In this article, we're discussing the 6 reasons why you should not tape blisters. You'll make your blister worse, not better. Follow these rules to avoid these blister taping fails.
Just clarifying, I'm asserting that you should not apply tape over already-formed blisters. No matter whether it is an intact, torn or deroofed blister - don't do it.
The three types of blisters
Should you tape blisters?
There are no pros to sticking tape to existing blisters. A simple Band-Aid is what you need.
1. It won’t absorb any blister fluid
What’s one feature common to a torn and deroofed blister? They weep. So anything you put over your blister needs to absorb that weepiness. Tape does not do this – dressings do.
2. It will rip the roof off
It does not make sense to apply anything adhesive to a blister with an intact roof. Because when the time comes to remove the tape, it will rip that skin off.
3. It will open your blister up to infection
The intact blister roof skin stops germs from getting into your blister. If tape rips your blister roof off, you’ve inadvertently taken a sterile blister and opened it up to the chance of infection.
4. It will slow healing
If you put tape on a torn blister, it will remove what’s left of that loose flap of blister roof skin. What you should be doing is leaving that piece of skin over the raw blister base. It actually accelerates healing.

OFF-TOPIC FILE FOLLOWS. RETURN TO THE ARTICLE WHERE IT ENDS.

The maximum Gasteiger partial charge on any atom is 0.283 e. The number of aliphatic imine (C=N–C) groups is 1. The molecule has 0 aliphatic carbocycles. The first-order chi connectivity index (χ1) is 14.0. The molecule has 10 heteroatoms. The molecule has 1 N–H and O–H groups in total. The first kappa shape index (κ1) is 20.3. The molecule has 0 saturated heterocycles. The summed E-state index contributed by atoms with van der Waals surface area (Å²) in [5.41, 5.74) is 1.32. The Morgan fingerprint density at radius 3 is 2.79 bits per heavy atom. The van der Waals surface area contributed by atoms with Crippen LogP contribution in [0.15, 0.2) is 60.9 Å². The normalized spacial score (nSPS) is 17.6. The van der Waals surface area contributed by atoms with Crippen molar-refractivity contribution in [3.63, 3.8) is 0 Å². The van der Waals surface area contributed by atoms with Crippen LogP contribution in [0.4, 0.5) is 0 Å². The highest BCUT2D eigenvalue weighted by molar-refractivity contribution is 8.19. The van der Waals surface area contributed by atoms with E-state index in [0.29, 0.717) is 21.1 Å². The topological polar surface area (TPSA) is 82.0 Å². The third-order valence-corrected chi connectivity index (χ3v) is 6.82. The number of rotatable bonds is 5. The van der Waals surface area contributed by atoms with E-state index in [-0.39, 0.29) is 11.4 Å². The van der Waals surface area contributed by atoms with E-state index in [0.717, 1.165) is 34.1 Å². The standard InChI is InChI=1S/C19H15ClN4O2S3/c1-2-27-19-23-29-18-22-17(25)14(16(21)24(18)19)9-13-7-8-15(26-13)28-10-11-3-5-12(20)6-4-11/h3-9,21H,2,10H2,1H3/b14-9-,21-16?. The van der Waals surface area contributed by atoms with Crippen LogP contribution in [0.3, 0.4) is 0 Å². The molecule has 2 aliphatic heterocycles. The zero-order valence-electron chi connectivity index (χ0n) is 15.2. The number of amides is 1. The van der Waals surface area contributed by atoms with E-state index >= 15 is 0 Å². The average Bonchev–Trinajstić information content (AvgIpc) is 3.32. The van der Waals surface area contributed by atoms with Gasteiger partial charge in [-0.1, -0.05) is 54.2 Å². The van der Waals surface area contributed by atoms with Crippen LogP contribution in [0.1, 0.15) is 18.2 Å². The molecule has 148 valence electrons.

5. It will remove fragile healing skin
A deroofed blister takes at least a few days to heal. In fact, it can take a week or more, depending on its depth, location and how you look after it. So if you put tape over a deroofed blister, each time you remove the tape to replace it, you’ll be removing valuable healing skin cells. The more you do this, the longer your deroofed blister will take to heal.
6. It may cause a sensitivity reaction
Have you ever read the warning on packaging that says something like: “Do not apply to open wounds”? Anything placed directly onto an open wound is more likely to cause a local sensitivity (or allergic) reaction and/or be absorbed systemically. The adhesives used in some tapes can cause sensitivity reactions on intact skin, let alone an open wound like a deroofed blister.
Makes sense, doesn’t it?
So that’s what not to do.
Now find out what to do: How to treat treat blisters instead of taping them.